Final Fantasy: The Four Heroes of Light Hands-On Preview

4 heroes of light overworld map

Square Enix was told to build a new Final Fantasy title from the ground up on the DS, and the charmingly familiar Four Heroes of Light is the product. The graphics feel very akin to the Zelda titles of the DS, with somewhat blocky but artistically shaded characters and landscapes occupying the lower screen while the upper screen shows character stats and abilities. The demo available on the E3 floor showcased the very beginning of the game where the main character and his three companions (Four Heroes, right?) are asked to visit THE king and begin their questing. While not much of the story was conveyed in the opening minutes, GamerNode managed to get in some time for the combat, upgrade, and exploration systems at the heart of the game, and the verdict is a comfortable return to tried and true stand-by’s for the series.

First, battles are triggered as random encounters. All of your favorite enemies are back, from wyverns to metal flans to chocobos, and most require a specific approach to conquer efficiently if at all. The attack plan is determined by the jobs assigned to your warriors, again bringing back old standards like black and white mages, thieves, bards, etc. The biggest benefit for each job class (called a job "crown"), aside from the job-specific abilities, is the augments to basic battles systems like Action Points (AP) or Gem accumulation. For example, the white mage receives a discount of 1 AP on all white magic abilities, and likewise with mages of differing classes. Though only a few crowns were available at the show, expect 28 different job crowns offering unique capacities as they are unlocked throughout the game.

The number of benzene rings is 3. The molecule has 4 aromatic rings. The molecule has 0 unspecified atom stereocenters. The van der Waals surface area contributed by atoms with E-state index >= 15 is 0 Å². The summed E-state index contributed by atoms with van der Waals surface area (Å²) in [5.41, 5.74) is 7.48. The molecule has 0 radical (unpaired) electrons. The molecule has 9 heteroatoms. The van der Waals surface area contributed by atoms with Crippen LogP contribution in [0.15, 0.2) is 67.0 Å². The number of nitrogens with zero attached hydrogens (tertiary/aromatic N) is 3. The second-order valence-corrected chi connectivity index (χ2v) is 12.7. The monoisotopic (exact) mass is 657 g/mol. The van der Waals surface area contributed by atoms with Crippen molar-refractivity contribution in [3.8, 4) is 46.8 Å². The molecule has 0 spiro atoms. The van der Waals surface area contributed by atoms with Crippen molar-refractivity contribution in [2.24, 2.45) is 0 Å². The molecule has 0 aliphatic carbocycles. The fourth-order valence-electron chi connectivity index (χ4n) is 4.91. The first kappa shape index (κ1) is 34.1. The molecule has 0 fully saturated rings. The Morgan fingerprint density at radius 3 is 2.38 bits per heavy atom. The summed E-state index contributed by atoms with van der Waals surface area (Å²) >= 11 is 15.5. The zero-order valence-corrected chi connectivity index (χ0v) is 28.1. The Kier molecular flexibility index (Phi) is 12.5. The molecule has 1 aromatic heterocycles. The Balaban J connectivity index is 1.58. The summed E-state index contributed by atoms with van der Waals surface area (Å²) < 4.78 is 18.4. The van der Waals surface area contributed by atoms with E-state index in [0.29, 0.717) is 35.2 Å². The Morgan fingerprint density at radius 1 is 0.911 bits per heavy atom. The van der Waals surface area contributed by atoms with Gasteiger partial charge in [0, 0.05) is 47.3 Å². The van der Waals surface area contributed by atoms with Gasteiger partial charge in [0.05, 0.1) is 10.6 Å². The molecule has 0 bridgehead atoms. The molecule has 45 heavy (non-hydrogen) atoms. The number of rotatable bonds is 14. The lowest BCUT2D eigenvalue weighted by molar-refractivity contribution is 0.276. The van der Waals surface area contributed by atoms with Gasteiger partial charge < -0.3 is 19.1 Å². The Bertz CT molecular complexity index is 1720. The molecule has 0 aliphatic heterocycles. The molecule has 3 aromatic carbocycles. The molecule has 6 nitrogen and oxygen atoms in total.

The battle system is simple, which at first feels like compensation for younger gamers, but upon further inspection can involve some decent complexity. Every action is governed by AP, which can be boosted using the move "Boost" or accrued turn by turn or augmented by items or jobs. Not surprisingly, the more AP a move costs, the better it will be, and subsequently the less it will be available. The basic attack move, for example, requires one AP while a move like Curaga costs 3 AP. But it doesn’t stop there, because although supporting characters can heal and boost stats, they can also provide AP bonuses crucial to winning certain battles, not entirely dissimilar to the system of Final Fantasy XIII. Coordinating the support with attack abilities, especially as they cater to each enemy takes a lot of prior planning and strategy, and feels exciting in a retro kind of way.

While it doesn’t look exactly like any Final Fantasy game to date, it certainly plays like a lot of the early ones (including completely explorable, open over-world map). If you’re looking for a solid, hand-held Final Fantasy title that reeks of games gone by, then The Four Heroes of Light should satisfy that JRPG itch. Don’t expect a full AAA role-playing experience, but rather an enjoyable jaunt through a fantasy realm with well-balanced, strategic gameplay.


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Author: Dan Crabtree View all posts by
Dan is Managing Editor for GamerNode and a freelance gaming writer. His dog is pretty great. Check him out on Twitter @DanRCrabtree.

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